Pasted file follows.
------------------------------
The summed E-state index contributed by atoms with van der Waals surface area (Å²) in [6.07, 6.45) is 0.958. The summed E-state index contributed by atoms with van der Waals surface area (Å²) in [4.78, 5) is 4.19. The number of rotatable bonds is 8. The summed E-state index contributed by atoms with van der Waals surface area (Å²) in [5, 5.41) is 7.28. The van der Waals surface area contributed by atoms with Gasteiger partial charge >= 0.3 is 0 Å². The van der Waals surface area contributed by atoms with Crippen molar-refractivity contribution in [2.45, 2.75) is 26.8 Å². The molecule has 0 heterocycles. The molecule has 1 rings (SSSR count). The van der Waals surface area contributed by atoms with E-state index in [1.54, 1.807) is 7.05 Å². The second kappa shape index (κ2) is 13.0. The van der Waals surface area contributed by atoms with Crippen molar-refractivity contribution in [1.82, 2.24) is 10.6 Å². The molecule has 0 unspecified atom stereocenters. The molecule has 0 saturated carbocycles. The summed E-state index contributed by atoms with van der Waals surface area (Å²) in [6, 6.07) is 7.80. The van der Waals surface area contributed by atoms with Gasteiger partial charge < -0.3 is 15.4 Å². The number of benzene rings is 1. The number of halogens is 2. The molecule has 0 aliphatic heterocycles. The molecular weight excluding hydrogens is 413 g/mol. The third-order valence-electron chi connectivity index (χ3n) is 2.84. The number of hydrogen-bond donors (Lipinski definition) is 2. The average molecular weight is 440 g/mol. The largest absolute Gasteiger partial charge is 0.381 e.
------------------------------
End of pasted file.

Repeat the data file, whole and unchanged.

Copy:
The summed E-state index contributed by atoms with van der Waals surface area (Å²) in [6.07, 6.45) is 0.958. The summed E-state index contributed by atoms with van der Waals surface area (Å²) in [4.78, 5) is 4.19. The number of rotatable bonds is 8. The summed E-state index contributed by atoms with van der Waals surface area (Å²) in [5, 5.41) is 7.28. The van der Waals surface area contributed by atoms with Gasteiger partial charge >= 0.3 is 0 Å². The van der Waals surface area contributed by atoms with Crippen molar-refractivity contribution in [2.45, 2.75) is 26.8 Å². The molecule has 0 heterocycles. The molecule has 1 rings (SSSR count). The van der Waals surface area contributed by atoms with E-state index in [1.54, 1.807) is 7.05 Å². The second kappa shape index (κ2) is 13.0. The van der Waals surface area contributed by atoms with Crippen molar-refractivity contribution in [1.82, 2.24) is 10.6 Å². The molecule has 0 unspecified atom stereocenters. The molecule has 0 saturated carbocycles. The summed E-state index contributed by atoms with van der Waals surface area (Å²) in [6, 6.07) is 7.80. The van der Waals surface area contributed by atoms with Gasteiger partial charge < -0.3 is 15.4 Å². The number of benzene rings is 1. The number of halogens is 2. The molecule has 0 aliphatic heterocycles. The molecular weight excluding hydrogens is 413 g/mol. The third-order valence-electron chi connectivity index (χ3n) is 2.84. The number of hydrogen-bond donors (Lipinski definition) is 2. The average molecular weight is 440 g/mol. The largest absolute Gasteiger partial charge is 0.381 e.